To quote a friend of mine, “it’s funny how surprising it was that they did the most straightforward thing they could possibly do” (thanks, flotsette). I was so caught up in all of the contingency plans that I failed to consider the most direct course of action: that he would simply tell her how he felt. Now that the truth has been revealed, I have to admit that I’m glad they finally chose to break the secrecy. Although it is possible that they could have achieved a greater effect by delaying this moment even further, predicting how long you can draw out the tension without spoiling it is tricky; you don’t really know if you’ve gone too far until you’ve already gone too far.
As it stands, Jim’s confession played out about as perfectly as I could have imagined, striking with the considerable force of years of longing evacuating in a matter of seconds. Being a guy, my sphere of immunity extends over all things emotional; faced with this scene, however, I find that I am unable to stake such a claim. From Jim’s hurried speech to his moment of resignation, it was as unforgiving of a scene as I’ve ever witnessed on film or television.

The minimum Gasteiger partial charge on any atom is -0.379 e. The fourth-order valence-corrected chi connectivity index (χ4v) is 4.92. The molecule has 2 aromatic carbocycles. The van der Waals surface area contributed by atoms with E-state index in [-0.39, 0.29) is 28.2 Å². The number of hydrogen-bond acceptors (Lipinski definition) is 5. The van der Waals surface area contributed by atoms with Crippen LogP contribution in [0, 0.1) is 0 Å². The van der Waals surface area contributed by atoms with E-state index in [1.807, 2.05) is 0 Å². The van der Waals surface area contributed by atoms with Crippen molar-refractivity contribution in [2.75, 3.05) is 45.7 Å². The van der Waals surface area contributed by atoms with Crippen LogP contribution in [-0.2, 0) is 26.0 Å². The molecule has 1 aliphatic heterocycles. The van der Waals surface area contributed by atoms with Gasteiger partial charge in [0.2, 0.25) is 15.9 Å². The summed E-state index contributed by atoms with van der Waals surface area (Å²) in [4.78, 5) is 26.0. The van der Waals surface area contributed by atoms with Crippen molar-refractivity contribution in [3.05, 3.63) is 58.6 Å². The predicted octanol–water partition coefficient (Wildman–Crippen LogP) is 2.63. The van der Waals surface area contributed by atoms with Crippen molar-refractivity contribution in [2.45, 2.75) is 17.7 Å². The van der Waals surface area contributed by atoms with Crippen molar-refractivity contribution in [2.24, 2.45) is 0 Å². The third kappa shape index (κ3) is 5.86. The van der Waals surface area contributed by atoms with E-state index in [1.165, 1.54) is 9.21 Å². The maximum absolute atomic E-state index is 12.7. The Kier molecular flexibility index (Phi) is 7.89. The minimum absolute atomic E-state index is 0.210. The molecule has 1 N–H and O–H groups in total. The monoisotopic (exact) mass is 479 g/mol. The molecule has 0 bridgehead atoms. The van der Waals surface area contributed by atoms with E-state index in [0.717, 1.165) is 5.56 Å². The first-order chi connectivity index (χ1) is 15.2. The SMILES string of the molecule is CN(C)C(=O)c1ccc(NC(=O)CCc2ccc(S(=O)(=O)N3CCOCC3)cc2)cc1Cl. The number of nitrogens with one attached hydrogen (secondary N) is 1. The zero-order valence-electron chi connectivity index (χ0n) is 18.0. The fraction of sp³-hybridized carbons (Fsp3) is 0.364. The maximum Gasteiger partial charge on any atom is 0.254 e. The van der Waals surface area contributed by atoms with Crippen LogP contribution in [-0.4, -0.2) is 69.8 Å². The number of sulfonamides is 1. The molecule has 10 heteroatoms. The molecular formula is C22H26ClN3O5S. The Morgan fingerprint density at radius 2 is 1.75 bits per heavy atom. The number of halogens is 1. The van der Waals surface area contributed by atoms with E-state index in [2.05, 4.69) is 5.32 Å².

Also, for the record, I would like to say that the shot of Jim walking away as Pam looks down at her engagement ring is, in my opinion, the finest cinematic moment that we have seen on this show.
[Pam is upstairs in the office, talking to someone on the phone. We don’t yet know who is on the other end. The camera is in hidden mode]
Pam : About ten minutes ago. No, I didn’t know what to say. Yes, I know. Um, I don’t know, Mom. He’s my best friend. Yeah, he’s great. Yeah, I think I am.
[Jim walks in]
Pam : Um, I have to go. I will. Listen, Jim–
[Jim cuts her off and kisses her. She returns the kiss before pulling away. The two look at each other as the camera cuts to black]
There has been much discussion about whether or not Pam says anything at the very end of this scene. Although she is clearly mouthing something, I could not detect conclusively what she was saying. As much as I worship this show and care about this relationship, I could only rewatch this scene so many times before I started to fear for my manhood.